When Harry Met Sally is another favorite and most of the memorable  stretches of dialogue are too long to repeat here but they are just divine. Watch it again and you’ll remember how great the conversation is. Some  feel such pithy dialogue is inauthentic but I totally bought the characters.  Sure maybe nobody really talks like that but I don’t go to the movies for realism (or total fantasy for that matter).  I go to the movies for heightened or at least exaggerated realism.

WHMS is probably Ephron’s funniest script, helped greatly I’m sure by a great deal of ad-libbing by Billy Crystal.  Of course, there is the famous scene in the diner with the classic line ‘I’ll have what she’s having’ and the long introductory debate over the plausibility of male/female friendship, but my favorite line probably goes unnoticed by many but it makes me laugh every time I hear it:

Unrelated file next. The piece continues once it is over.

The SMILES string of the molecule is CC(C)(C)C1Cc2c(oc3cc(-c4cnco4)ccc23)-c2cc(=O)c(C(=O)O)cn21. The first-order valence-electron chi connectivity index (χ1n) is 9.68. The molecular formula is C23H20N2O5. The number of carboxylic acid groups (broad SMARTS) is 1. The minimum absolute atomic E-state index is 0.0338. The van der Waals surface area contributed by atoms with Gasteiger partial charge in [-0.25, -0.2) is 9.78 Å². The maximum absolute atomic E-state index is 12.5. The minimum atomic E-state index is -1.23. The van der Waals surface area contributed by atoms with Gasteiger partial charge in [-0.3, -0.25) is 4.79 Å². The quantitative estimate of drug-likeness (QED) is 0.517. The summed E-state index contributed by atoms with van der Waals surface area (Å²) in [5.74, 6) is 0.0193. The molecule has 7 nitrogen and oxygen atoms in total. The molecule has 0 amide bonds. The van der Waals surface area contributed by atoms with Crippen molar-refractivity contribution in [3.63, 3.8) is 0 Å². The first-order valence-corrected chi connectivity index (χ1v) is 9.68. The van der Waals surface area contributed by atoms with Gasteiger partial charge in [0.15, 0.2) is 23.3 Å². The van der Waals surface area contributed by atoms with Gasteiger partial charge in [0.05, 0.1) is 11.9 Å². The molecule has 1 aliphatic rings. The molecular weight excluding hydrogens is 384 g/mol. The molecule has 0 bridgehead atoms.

Sally: No, no, no, I drove him away. AND, I’m gonna be forty.
Harry: When?
Sally: Someday.
Harry: In eight years.
Sally: But it’s there. It’s just sitting there, like some big dead end. And it’s not the same for men. Charlie Chaplin had kids when he was 73.

It is just sitting there like a big dead end  but at least with this line Ephron made me laugh about it!

I could spend this whole post listing quote after quote.  There are so many great movies.  I love what she did with Julie and Julia turning the insufferable book into a charming story by adding the life of Julia Child.  In that movie she  adapts from the wonderful memoir My Life in France by Julia Child, the most touching depiction of marriage I have seen in a movie:

Paul Child: You are the butter to my bread, you are the breath to my life.

How beautiful is that? It’s perfect.